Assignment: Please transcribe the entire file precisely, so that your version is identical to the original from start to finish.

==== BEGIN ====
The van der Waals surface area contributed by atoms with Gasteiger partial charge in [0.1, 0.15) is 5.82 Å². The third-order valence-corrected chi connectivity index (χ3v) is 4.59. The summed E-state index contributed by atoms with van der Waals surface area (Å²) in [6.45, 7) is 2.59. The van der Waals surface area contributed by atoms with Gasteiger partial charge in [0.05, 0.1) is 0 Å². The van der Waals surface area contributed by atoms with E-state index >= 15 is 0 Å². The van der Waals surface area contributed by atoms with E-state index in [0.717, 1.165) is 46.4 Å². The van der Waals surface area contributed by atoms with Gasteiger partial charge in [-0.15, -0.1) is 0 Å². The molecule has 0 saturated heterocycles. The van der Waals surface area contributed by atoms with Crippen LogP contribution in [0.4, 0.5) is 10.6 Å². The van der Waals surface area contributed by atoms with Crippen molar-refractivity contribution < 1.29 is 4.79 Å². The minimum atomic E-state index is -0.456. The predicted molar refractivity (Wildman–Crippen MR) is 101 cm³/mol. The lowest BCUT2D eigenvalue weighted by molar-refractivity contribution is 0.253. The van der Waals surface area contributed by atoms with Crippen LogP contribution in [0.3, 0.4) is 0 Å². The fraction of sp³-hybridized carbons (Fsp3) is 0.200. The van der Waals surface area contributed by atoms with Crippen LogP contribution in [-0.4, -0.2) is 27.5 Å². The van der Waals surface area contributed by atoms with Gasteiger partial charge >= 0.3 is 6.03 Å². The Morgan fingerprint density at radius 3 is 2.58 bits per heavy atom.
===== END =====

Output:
The van der Waals surface area contributed by atoms with Gasteiger partial charge in [0.1, 0.15) is 5.82 Å². The third-order valence-corrected chi connectivity index (χ3v) is 4.59. The summed E-state index contributed by atoms with van der Waals surface area (Å²) in [6.45, 7) is 2.59. The van der Waals surface area contributed by atoms with Gasteiger partial charge in [0.05, 0.1) is 0 Å². The van der Waals surface area contributed by atoms with E-state index >= 15 is 0 Å². The van der Waals surface area contributed by atoms with E-state index in [0.717, 1.165) is 46.4 Å². The van der Waals surface area contributed by atoms with Gasteiger partial charge in [-0.15, -0.1) is 0 Å². The molecule has 0 saturated heterocycles. The van der Waals surface area contributed by atoms with Crippen LogP contribution in [0.4, 0.5) is 10.6 Å². The van der Waals surface area contributed by atoms with Crippen molar-refractivity contribution < 1.29 is 4.79 Å². The minimum atomic E-state index is -0.456. The predicted molar refractivity (Wildman–Crippen MR) is 101 cm³/mol. The lowest BCUT2D eigenvalue weighted by molar-refractivity contribution is 0.253. The van der Waals surface area contributed by atoms with Crippen LogP contribution in [0.3, 0.4) is 0 Å². The fraction of sp³-hybridized carbons (Fsp3) is 0.200. The van der Waals surface area contributed by atoms with Crippen LogP contribution in [-0.4, -0.2) is 27.5 Å². The van der Waals surface area contributed by atoms with Gasteiger partial charge >= 0.3 is 6.03 Å². The Morgan fingerprint density at radius 3 is 2.58 bits per heavy atom.